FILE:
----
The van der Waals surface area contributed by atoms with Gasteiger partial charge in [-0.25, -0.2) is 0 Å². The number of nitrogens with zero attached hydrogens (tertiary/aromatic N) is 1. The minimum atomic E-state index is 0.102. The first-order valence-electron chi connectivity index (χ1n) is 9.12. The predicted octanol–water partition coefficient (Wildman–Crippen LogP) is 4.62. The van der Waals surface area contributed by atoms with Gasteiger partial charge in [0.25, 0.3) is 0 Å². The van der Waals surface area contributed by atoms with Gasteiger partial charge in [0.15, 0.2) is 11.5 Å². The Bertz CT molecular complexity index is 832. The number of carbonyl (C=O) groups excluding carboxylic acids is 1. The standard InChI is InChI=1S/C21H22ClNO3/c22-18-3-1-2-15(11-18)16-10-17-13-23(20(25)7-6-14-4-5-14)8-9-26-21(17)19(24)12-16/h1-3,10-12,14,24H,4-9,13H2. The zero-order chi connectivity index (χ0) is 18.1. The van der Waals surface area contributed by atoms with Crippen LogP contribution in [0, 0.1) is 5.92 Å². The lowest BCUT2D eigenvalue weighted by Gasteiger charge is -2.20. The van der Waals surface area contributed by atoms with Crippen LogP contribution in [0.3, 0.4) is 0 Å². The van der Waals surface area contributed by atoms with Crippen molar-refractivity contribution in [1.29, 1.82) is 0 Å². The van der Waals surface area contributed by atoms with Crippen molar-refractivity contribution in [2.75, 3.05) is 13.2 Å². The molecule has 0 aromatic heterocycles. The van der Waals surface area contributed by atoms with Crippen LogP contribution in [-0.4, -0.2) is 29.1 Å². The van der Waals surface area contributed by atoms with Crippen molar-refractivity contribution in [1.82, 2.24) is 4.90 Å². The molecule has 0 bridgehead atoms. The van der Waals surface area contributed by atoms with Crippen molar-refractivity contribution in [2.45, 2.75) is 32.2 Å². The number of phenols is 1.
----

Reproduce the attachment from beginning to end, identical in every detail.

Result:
The van der Waals surface area contributed by atoms with Gasteiger partial charge in [-0.25, -0.2) is 0 Å². The number of nitrogens with zero attached hydrogens (tertiary/aromatic N) is 1. The minimum atomic E-state index is 0.102. The first-order valence-electron chi connectivity index (χ1n) is 9.12. The predicted octanol–water partition coefficient (Wildman–Crippen LogP) is 4.62. The van der Waals surface area contributed by atoms with Gasteiger partial charge in [0.25, 0.3) is 0 Å². The van der Waals surface area contributed by atoms with Gasteiger partial charge in [0.15, 0.2) is 11.5 Å². The Bertz CT molecular complexity index is 832. The number of carbonyl (C=O) groups excluding carboxylic acids is 1. The standard InChI is InChI=1S/C21H22ClNO3/c22-18-3-1-2-15(11-18)16-10-17-13-23(20(25)7-6-14-4-5-14)8-9-26-21(17)19(24)12-16/h1-3,10-12,14,24H,4-9,13H2. The zero-order chi connectivity index (χ0) is 18.1. The van der Waals surface area contributed by atoms with Crippen LogP contribution in [0, 0.1) is 5.92 Å². The lowest BCUT2D eigenvalue weighted by Gasteiger charge is -2.20. The van der Waals surface area contributed by atoms with Crippen LogP contribution in [0.3, 0.4) is 0 Å². The van der Waals surface area contributed by atoms with Crippen molar-refractivity contribution in [1.29, 1.82) is 0 Å². The van der Waals surface area contributed by atoms with Crippen molar-refractivity contribution in [2.75, 3.05) is 13.2 Å². The molecule has 0 aromatic heterocycles. The van der Waals surface area contributed by atoms with Crippen LogP contribution in [-0.4, -0.2) is 29.1 Å². The van der Waals surface area contributed by atoms with Crippen molar-refractivity contribution in [1.82, 2.24) is 4.90 Å². The molecule has 0 bridgehead atoms. The van der Waals surface area contributed by atoms with Crippen molar-refractivity contribution in [2.45, 2.75) is 32.2 Å². The number of phenols is 1.